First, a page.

7. Hi Paul – always great articles. I feel that your annual budget post must be coming up in another month or thereabouts. You’ve always been more than gracious in sharing so much detail; and likely why it makes this the number one resource on MX IMO. I’m wondering if this April you could share not just the fixed side of your expenses but also give us a glimpse into the total picture by putting in things like groceries, gas, repairs, entertainment, etc? Thanking you in advance.

  8. We shopped around and chose Citibanamex for our local bank account, because they had the lowest fee for receiving transfers from a US bank. However, using TransferWise we don’t get charged a fee from either bank, so we are happy with that. My spouse has had a Mexican Scotiabank account for years, but the customer service is among the worst. We do, however, log in by computer occasionally to download and save monthly statements, as it can be hard to retrieve older statements when needed.

    • Thanks for haring that. It is useful to keep copies of older statements because it can be difficult to search for any older than three months on most systems.

  9. I agree with Bob Knight on this. Among other things, Mexican banks are unreliable, offer very poor service, have little or no transparency, and have no FDIC to guard against bank failure and/or fraud and frank incompetency. For these and other hidden, and no doubt numerous, reasons opening an account in a Mexican bank is NOT a good idea. Please don’t take this as a comment about your blog, which is full of generally excellent advice. Keep up the good work, please, for which we all thank you.

    • No need to include the last statement, I wouldn’t have taken your comments to be any type of criticism. It all comes down to personal choice.

      I’ve been banking in Mexico for about five years now wand have been very pleased with the service, security and online portal. As far as FDIC protection, Mexico does have it’s own version called el Instituto para la Protección al Ahorro Bancario, or IPAB for short. The amount insured is 400,000 UDIs or around $2,584,000 pesos. That’s roughly $130,000 USD.

      Having an account has made it possible for us to substantially stretch our U.S. income here in Mexico and made it much easier to pay for goods and services. For example, I currently have carpenters doing quite a bit of work in our condo and they don’t accept credit cards. Instead of having to go to the bank and take out a substantial amount of cash — always a bad idea in Mexico, safetywise — I can simply pay them through the banking app. I can transfer money directly into their account, even if it’s a different Mexican bank, or set it up so they can get the money out of an ATM themselves using a special code number.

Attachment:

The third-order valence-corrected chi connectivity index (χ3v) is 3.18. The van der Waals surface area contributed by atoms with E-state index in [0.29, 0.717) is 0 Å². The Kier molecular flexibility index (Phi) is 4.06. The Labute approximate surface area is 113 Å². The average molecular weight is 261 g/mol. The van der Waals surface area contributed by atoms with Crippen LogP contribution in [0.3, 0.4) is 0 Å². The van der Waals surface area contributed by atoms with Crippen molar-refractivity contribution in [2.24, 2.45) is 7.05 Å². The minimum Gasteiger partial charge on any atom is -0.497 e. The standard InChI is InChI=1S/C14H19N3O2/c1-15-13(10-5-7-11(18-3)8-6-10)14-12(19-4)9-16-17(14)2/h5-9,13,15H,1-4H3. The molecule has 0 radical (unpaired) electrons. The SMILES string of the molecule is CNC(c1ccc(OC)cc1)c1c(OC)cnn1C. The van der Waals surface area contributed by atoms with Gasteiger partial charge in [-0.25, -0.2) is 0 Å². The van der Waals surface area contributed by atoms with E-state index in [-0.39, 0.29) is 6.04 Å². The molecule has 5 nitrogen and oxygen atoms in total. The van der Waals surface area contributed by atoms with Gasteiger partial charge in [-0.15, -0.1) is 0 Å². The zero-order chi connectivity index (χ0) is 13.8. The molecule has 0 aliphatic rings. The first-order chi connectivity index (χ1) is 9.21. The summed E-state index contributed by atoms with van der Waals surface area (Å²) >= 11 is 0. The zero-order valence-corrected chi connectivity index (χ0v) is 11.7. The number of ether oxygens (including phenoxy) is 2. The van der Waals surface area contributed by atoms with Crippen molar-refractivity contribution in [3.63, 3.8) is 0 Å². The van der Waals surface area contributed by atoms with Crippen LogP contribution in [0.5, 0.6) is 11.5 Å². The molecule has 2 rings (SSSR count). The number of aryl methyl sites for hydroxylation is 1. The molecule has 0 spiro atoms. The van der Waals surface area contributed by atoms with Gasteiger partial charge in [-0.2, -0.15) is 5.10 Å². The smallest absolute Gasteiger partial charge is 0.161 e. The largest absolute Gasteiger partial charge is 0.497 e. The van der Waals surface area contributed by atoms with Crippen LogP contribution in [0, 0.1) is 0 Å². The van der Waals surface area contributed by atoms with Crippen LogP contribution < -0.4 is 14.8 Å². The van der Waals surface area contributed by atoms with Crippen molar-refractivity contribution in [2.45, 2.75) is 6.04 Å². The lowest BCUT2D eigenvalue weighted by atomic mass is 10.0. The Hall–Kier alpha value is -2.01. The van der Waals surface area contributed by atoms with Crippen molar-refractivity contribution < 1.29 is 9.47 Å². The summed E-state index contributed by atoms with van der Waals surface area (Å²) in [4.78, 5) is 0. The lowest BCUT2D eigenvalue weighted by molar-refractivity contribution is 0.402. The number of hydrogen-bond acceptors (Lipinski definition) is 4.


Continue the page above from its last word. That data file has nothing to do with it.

• We are about to start a major house reno project and I would like to use a banking app to pay the contractors, instead of needing to get large sums of cash to do so each week. Can you please tell me more about the baking ap you use to do this? Is it through a specific bank? Is there a resource you can point me towards to learn more about how to do this type of payment process with workers (direct to their bank or the atm atm code you mentioned)? This seems like a fantastic solution, thank you!

        • We make the transfers through our Mexican banking app. In Mexico, they have a system in place that makes it fairly easy to make transfer to other people who have Mexican bank accounts. We use the “cardless withdrawal” feature to pay people with a code and let them withdraw their own money. The money comes out but they don’t have any other access to the account or even see the balance. BBVA has it and I see that Santander just started it too:

          https://mexiconewsdaily.com/news/atm-withdrawals-without-the-need-for-a-card/

          I prefer the transfer method but this is an available option if the person does not have a bank account and the amount is less than $8,000 pesos.